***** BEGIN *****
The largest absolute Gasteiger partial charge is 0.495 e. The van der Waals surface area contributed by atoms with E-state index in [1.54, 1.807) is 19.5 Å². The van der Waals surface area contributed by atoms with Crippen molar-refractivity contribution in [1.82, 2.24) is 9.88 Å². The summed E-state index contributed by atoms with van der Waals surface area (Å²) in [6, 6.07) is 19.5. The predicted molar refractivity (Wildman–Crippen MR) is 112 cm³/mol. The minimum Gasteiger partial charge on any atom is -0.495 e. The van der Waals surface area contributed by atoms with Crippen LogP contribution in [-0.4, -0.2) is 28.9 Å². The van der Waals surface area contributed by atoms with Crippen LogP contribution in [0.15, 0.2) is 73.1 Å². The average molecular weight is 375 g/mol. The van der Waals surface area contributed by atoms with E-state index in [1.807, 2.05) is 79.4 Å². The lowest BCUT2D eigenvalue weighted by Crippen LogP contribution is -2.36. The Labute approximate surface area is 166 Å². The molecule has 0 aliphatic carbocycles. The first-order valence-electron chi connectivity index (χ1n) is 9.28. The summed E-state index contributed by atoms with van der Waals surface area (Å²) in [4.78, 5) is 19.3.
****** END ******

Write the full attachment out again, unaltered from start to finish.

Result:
The largest absolute Gasteiger partial charge is 0.495 e. The van der Waals surface area contributed by atoms with E-state index in [1.54, 1.807) is 19.5 Å². The van der Waals surface area contributed by atoms with Crippen molar-refractivity contribution in [1.82, 2.24) is 9.88 Å². The summed E-state index contributed by atoms with van der Waals surface area (Å²) in [6, 6.07) is 19.5. The predicted molar refractivity (Wildman–Crippen MR) is 112 cm³/mol. The minimum Gasteiger partial charge on any atom is -0.495 e. The van der Waals surface area contributed by atoms with Crippen LogP contribution in [-0.4, -0.2) is 28.9 Å². The van der Waals surface area contributed by atoms with Crippen LogP contribution in [0.15, 0.2) is 73.1 Å². The average molecular weight is 375 g/mol. The van der Waals surface area contributed by atoms with E-state index in [1.807, 2.05) is 79.4 Å². The lowest BCUT2D eigenvalue weighted by Crippen LogP contribution is -2.36. The Labute approximate surface area is 166 Å². The molecule has 0 aliphatic carbocycles. The first-order valence-electron chi connectivity index (χ1n) is 9.28. The summed E-state index contributed by atoms with van der Waals surface area (Å²) in [4.78, 5) is 19.3.